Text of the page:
World stock markets fell for a third day running on Thursday after a sobering warning from the World Health Organization that the coronavirus may never go away.
The head of the Federal Reserve quashed talk of US interest rates going negative to kickstart investment and new outbreaks of the virus in South Korea and China and some dour assessments of the global economy aroused concern too.
Europe’s main bourses sank 1.5 per cent in early moves as traders once again took shelter in safe-haven government bonds.
“The path ahead is both highly uncertain and subject to significant downside risks,” the Fed Chair Jerome Powell said of the economy, as he warned of a recession worse than any since World War Two.
His suggestion that the Fed’s firepower may not be sufficient to avert deep damage also clearly spooked markets. He called for additional fiscal support but a $3.0 trillion stimulus bill seems to have run aground with senate Republicans for now.
Asian markets had followed Wall Street lower overnight with MSCI's broadest index of Asia-Pacific shares finishing down .MIAPJ0000PUS 1.3 per cent and Japan's heavyweight Nikkei .N225 closing 1.75 per cent in the red.
“We don’t think the market is going to re-test the lows, but it’s probably seen its best also, so I’m expecting a correction,” said Tony Huntley, chief investment officer at Melbourne-based fund manager Adansonia Capital.
“The issue is whether we get a second wave (of coronavirus infections) ... that would be my greatest fear.”
China has re-imposed movement restrictions near its borders with North Korea and Russia after a new outbreak was detected there and South Korea is working to contain an outbreak centred around bars and nightclubs in Seoul.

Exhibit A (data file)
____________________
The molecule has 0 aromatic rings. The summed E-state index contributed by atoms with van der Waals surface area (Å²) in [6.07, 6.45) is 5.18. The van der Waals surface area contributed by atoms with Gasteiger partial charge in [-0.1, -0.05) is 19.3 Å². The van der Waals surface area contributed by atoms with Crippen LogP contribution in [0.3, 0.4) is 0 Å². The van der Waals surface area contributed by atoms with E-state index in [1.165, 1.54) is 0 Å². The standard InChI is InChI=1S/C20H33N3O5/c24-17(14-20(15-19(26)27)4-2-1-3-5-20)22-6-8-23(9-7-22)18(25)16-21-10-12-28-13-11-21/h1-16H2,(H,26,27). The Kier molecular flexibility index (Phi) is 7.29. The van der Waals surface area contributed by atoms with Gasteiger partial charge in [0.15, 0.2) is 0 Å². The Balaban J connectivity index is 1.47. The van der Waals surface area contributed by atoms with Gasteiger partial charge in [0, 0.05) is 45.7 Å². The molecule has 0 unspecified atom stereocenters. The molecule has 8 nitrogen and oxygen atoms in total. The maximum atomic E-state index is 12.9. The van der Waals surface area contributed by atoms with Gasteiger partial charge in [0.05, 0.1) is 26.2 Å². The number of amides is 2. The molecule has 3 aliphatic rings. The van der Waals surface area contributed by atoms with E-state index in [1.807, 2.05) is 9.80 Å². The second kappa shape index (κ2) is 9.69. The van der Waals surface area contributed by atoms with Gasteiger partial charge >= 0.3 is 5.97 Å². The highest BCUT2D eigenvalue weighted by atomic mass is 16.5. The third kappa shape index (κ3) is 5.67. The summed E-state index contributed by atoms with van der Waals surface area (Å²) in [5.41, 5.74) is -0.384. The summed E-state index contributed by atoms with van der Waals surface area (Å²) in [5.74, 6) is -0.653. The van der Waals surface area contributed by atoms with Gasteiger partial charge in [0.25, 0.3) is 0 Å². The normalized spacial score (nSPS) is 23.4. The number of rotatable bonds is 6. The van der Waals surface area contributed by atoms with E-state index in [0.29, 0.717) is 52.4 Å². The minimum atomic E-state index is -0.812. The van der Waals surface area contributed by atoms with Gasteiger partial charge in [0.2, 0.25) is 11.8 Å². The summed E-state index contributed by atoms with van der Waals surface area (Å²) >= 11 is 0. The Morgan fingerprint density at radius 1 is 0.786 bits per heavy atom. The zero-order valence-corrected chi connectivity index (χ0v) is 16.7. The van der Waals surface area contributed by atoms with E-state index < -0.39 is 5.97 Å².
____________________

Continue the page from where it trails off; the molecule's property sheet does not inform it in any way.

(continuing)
“It is important to put this on the table: this virus may become just another endemic virus in our communities, and this virus may never go away,” WHO emergencies expert Mike Ryan told an online briefing on Wednesday.
Bonds and the dollar =USD had both rallied after Fed Chief Powell talked down the prospect of negative interest rates in the United States. Yields on benchmark U.S. 10-year Treasuries US10YT=RR fell to 0.6185 per cent having been 0.74 per cent just over a week ago.
European bond yields continued to fall for the most part too, despite more government spending which will ramp up debt levels. Italy’s government had unveiled its second fiscal package on Wednesday evening, worth 55 billion, or roughly 3.0 per cent of its 2019 nominal GDP.
Deutsche Bank now estimates that Rome’s debt-to-GDP level will hit an eyewatering 200 per cent next year.
“Swings in risk appetite after yesterday’s Mr. Powell’s cautious tones and more in general related to the developments of lockdown measures will remain an important driver,” UniCredit’s analysts said.
In the commodity markets, a surprise drawdown of US inventories helped oil prices make around 2.0 per cent, but the broader caution capped rises. The International Energy Agency (IEA) estimated oil demand will see a record fall in 2020, keeping Brent just below $30 a barrel.
Gold pulled back from a one-week high hit early in the Asian session, but held comfortably above $1,700 an ounce at $1,711.20.
Markets are looking ahead to the latest US jobless claims data at 1230 GMT.
Equity markets have wavered since April’s rally as investors and authorities try to weigh the risks of re-starting economies quickly against the financial ruin that lockdowns have wrought, while worrying about a flare-up infections.
Australian jobless data brought the latest sign of trouble, with a record plunge in employment dragging the currency to a one-week low of $0.6420.
Already bleak expectations and strong demand for Aussie bonds kept it from steeper falls.
In the United States, the Trump Administration is pressing on with re-opening plans despite urgings of caution from medical experts.
“We’re going to slowly open the economy,” US Treasury Secretary Steven Mnuchin told Fox News on Wednesday. “But there is also a risk that we wait too long, there is a risk of destroying the U.S. economy and the health impact that that creates.”
Caution is also prevailing in Europe and the Antipodes, where restrictions are beginning to relax.
“Global markets are still licking their wounds, and while equities remain robust, gains are slowing,” said Societe General FX strategist Olivier Korber.
“A second pandemic wave is unfortunately not a tail risk, so the full extent of the economic damage may be underestimated,” he said, recommending a long position in euro/kiwi EURNZD= which has gained nearly 9.0 per cent this year as market volatility has increased.
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